In the time since I posted that first ad, QuickSolvers has been hired by over 100 businesses for one or more of the services that we offer. Those services are QuickBooks training & consulting, payroll services (our fastest growing segment), bookkeeping, and accounting processes consulting. In short, we work with small businesses and their owners in helping them perform as efficiently as possible when it comes to anything on the accounting side.

The purpose of QuickBloggers is to provide our readers with quick reminders, tips, advice, and stories, within the range of services we offer. Our intention, same as the work we do everyday, is to give value to our readers. Whether it’s a QuickBooks tip (use the “Tab” key), payroll advice (outsource it!), a story about Jane Doe’s inefficient processes (billing out of Word and receivables in Excel???), or a reminder of a tax deadline (we’ll get a tax calendar up here soon), the primary goal of QuickBloggers is that our readers gain knowledge and are in a better position to succeed as a result of spending a few minutes with us. As a bonus we hope that you, our readers, will participate and also add value to QuickBloggers through comments and conversation about your own experiences. All feedback is appreciated and encouraged.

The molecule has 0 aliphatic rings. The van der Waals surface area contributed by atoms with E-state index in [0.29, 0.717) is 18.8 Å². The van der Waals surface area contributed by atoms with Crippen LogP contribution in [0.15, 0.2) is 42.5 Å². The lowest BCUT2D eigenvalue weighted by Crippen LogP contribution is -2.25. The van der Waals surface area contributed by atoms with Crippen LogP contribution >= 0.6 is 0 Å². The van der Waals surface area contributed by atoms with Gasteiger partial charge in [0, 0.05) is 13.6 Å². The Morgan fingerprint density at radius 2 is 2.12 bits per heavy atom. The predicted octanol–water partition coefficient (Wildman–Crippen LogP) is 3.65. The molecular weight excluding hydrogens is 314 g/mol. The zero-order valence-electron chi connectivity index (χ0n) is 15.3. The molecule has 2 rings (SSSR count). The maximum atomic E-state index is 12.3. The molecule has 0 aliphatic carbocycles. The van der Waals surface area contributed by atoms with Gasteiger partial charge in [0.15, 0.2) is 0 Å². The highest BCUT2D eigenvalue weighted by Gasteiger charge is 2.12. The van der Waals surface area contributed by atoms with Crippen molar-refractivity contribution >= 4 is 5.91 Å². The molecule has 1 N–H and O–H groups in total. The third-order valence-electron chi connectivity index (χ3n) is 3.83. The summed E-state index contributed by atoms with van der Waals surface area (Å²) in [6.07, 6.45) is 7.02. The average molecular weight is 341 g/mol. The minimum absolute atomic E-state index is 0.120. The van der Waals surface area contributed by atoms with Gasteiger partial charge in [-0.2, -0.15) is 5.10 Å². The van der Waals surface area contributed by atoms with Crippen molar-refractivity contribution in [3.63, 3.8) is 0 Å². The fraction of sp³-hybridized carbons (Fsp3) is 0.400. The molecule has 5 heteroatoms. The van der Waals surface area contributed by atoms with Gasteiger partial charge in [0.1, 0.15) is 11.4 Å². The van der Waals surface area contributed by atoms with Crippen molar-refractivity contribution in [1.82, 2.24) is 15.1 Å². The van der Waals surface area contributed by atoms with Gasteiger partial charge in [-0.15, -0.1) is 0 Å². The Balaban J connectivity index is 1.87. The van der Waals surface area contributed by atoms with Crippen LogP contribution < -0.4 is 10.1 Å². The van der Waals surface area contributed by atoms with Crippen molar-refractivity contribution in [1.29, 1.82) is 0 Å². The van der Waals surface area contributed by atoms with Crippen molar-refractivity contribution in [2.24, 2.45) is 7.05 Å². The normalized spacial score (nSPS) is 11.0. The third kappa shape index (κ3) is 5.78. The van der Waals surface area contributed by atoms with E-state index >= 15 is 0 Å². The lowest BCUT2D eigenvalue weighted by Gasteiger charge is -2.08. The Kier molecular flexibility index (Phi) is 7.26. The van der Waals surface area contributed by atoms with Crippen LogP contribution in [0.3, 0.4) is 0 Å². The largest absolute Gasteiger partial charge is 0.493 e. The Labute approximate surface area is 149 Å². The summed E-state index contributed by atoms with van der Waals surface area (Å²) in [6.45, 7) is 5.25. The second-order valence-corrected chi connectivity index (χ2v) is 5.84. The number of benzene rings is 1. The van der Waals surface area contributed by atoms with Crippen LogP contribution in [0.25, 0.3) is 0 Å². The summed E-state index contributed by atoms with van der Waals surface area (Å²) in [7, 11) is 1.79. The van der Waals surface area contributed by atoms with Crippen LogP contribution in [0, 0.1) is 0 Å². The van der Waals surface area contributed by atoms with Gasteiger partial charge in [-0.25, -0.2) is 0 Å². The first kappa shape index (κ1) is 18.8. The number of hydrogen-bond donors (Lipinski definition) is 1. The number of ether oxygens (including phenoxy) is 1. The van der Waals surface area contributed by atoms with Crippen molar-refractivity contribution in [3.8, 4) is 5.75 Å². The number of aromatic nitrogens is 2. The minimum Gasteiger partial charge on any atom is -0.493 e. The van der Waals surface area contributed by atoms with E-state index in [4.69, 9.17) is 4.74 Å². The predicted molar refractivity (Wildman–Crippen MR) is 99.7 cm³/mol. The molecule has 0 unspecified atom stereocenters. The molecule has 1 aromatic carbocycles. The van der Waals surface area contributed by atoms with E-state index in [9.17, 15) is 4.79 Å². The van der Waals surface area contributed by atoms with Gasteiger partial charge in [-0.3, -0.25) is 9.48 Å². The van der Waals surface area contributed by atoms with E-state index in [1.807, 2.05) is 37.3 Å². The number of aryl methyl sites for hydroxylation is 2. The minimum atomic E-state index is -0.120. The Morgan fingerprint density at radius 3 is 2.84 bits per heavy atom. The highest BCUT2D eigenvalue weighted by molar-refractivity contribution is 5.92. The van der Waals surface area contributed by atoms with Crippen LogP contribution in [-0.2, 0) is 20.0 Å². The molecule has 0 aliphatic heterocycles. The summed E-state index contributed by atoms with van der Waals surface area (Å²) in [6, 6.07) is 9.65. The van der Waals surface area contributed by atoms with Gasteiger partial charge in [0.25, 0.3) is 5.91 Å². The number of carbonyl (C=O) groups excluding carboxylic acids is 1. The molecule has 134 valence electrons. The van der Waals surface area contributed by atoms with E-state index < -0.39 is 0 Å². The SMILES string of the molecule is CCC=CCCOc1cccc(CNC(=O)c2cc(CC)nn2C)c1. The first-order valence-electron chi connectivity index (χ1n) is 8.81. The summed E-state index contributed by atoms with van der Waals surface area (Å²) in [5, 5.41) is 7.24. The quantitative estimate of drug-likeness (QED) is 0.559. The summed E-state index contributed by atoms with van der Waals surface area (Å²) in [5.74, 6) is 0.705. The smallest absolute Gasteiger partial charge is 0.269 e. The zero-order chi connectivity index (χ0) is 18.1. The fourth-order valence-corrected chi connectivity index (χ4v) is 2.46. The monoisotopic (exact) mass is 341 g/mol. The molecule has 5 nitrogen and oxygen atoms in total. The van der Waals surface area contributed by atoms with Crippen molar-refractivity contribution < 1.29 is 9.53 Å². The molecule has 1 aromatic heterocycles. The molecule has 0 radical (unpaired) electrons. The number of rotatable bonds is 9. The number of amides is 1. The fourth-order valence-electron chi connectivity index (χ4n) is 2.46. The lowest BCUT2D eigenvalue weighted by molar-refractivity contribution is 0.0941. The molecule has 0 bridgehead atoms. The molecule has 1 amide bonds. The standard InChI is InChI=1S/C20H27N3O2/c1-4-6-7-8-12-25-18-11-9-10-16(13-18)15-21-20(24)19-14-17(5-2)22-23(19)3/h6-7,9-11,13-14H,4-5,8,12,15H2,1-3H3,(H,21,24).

Speaking of feedback, there are two routes that you can take:

From the blog, as you see here, you have the opportunity to make comments which all of our visitors will be able to see. As stated, all feedback is appreciated and encouraged. In the unlikely event that an individual posts something that we deem inappropriate, we reserve the right to remove that posting from the blog.

If you would rather leave blog related feedback privately, you are welcome to email us at blog@quicksolvers.com. We read and reply to all emails.

 

Thank you in advance for your support and participation in QuickBloggers.